I’m trying to look to where the ball is going to be in a year. In a year, we’re not a lean startup. For example, a year ago we were a company that should be attending the Lean Startup conference. This year we’re going to be talking at Lean Startup, and next year we’re most likely going to be a Series C or D enterprise company. Well, that or we’ll fail.
One of the exciting things about raising money and growing really fast is there’s no scenario where you’re sitting around for five years wondering if the business is doing well or if we’re going to stall out. At Atrium, in the next 18 months, we’re going to know whether it’s going to keep growing at 300% each year and everybody’s going to get wealthy, or if we’ll all go get great other jobs.
Okay, so let’s step out of the office for a second. You seem like you have very well defined strategic and timeline ideas about the organization and how organizations grow and morph. Is there any way that you apply that kind of thinking to your life outside of the office?
My wife is also in tech at a startup. She runs a marketing team and outside of work we try to basically be the opposite of tech people. We live in the hills behind Oakland in a house in the woods. In fact, part of it is a log cabin built in the ’20s. We just hike, hang out with our dog, and try to get out of the Bay Area as much as possible.
I’m from Oregon and we’ll probably get back there at some point. Unlike a lot of people who grew up in Silicon Valley and went to Silicon Valley schools and knew they wanted to do tech, it’s happenstance that I ended up in the middle of all of this. I have an attitude that’s pretty cynical about startups and maybe that’s actually been healthy and helpful for me to be in the role that I’m in.
Is there some other principle — not a work principle — or idea or value that you live by that has been really important to you?
I believe in the concept of a tribe. What I mean by that is there’s this group of people that you create over time that you want to bring with you everywhere. We often think about this in a work context — somebody comes to a new job and they bring all these great people that they’ve previously worked with. But for me, it’s a lot more than that. I believe that you really only have maybe 50 people that you’re wildly close with and probably half of that is your family.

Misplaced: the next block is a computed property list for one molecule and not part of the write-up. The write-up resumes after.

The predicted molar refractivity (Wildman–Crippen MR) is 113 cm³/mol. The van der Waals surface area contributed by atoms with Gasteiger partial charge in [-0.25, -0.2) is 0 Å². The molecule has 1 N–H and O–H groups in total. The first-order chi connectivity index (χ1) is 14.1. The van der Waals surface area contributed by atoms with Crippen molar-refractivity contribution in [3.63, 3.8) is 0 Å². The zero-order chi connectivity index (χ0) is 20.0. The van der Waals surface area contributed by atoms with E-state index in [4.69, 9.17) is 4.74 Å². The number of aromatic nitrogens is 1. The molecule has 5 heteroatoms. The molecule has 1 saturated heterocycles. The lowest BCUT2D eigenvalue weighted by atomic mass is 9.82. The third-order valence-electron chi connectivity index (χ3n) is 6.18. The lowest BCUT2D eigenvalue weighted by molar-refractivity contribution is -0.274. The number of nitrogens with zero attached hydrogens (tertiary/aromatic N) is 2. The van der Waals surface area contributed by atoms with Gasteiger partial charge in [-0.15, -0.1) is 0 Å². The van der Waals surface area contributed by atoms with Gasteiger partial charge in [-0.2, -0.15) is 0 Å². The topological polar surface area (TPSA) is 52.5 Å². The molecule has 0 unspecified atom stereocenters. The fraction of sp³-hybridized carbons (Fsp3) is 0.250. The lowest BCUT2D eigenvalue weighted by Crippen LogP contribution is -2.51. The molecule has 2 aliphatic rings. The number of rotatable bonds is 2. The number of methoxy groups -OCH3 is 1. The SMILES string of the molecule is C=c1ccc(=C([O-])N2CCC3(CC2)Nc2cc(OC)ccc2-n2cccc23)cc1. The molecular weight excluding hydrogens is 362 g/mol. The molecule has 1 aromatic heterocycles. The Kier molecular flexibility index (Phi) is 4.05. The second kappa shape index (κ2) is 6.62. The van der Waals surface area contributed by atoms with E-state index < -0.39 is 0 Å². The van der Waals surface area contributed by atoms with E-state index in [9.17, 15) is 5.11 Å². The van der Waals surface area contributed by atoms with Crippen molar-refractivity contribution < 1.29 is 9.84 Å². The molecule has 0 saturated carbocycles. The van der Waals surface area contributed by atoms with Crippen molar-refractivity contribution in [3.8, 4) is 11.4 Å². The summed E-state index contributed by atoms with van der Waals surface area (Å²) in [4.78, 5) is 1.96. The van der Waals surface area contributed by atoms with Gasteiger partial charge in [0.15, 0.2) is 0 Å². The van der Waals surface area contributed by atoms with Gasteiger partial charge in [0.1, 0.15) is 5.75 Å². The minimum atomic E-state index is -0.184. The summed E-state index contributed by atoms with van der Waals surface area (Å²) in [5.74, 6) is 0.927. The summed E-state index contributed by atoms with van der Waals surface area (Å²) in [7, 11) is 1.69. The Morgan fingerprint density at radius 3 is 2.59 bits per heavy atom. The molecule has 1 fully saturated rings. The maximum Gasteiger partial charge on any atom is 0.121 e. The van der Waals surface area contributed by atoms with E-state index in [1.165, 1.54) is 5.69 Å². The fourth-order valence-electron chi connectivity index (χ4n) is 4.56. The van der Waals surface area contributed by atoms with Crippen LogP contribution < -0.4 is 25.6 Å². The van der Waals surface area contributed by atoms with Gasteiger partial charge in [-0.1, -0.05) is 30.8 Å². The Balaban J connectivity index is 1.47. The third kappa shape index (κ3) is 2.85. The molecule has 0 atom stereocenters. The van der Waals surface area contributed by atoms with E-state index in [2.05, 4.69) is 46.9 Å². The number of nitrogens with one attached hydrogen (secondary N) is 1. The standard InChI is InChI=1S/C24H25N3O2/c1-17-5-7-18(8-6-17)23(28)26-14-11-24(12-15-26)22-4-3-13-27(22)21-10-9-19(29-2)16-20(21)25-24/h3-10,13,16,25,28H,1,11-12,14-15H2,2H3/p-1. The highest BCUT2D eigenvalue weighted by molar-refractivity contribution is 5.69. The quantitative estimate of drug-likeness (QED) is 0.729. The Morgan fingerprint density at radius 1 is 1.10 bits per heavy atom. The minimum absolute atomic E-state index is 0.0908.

Every day when I drive home I call somebody on my list of people that I love in my life. Those are the people that you’d do everything for. I feel lucky to have a group of people in my life that I could call and say, “Hey, I need your help. I’m just sad,” and they’d fly over.
Growing up, it was drilled into me that the people in your circle are your family and you owe them a level of respect far beyond what is expected in society today. You should treat everyone with respect of course, but your whole life should be about finding people that you really want to bring along with you, and their needs are just as important as yours.
What’s an area of innovation that no one has gotten into yet that you would really like to see someone do. Not necessarily that it would be a company you work for but just, “Hey, there’s this big space out there that is in desperate need of reform, change, or disruption?” It could be anything. It doesn’t have to be work-related or software-related.
Okay. I know nothing about this, but I watched some comedy last night and I cried out of sadness. I don’t cry all that often. The comedian was making a joke about going to your parents’ house — how it totally sucks and we all have the same conversations and we don’t keep in touch with them.
But then he said something like, “Hey, you see your family maybe three or five times a year. You’ll only probably see them 60 more times in your life, so make every time count.” It was really sad.
Every time you ask investors about social nowadays they say that all of the big social media companies exist and there’s no need for new ones. Snapchat, Instagram, Facebook, LinkedIn — they cover all of our needs.
I think I have a visceral reaction and I disagree because we need to solve the problem that everyone moves and is dispersed. I have this tribe and it takes a massive amount of effort for me to call all of my friends and stay in touch with them. And I don’t get any of that through social media.
There needs to be a lot of innovation around the fact that I don’t want to see my parents 30 or 50 or 60 more times before they die. I actually want them to be a part of my daily life. I haven’t had kids yet, so they might not be around when my kids are in college. So how do we solve that now?
I have videos with my grandparents where my sister and I interviewed them about what it was like growing up in Alaska, and what was it like moving to Washington. We asked them, “You guys ran a bar. What was that like?” I’m excited to have those and I want to show them to my kids someday. Ancestry and all these companies are trying to uncover some of this but you still need to be with these people.
So I’m very excited for two innovations: when I can jet-set over to my parent’s house without it taking a whole day. And, when I can have great visceral either video or photographs or diaries of them so that people who don’t ever get to meet them can actually feel like they did.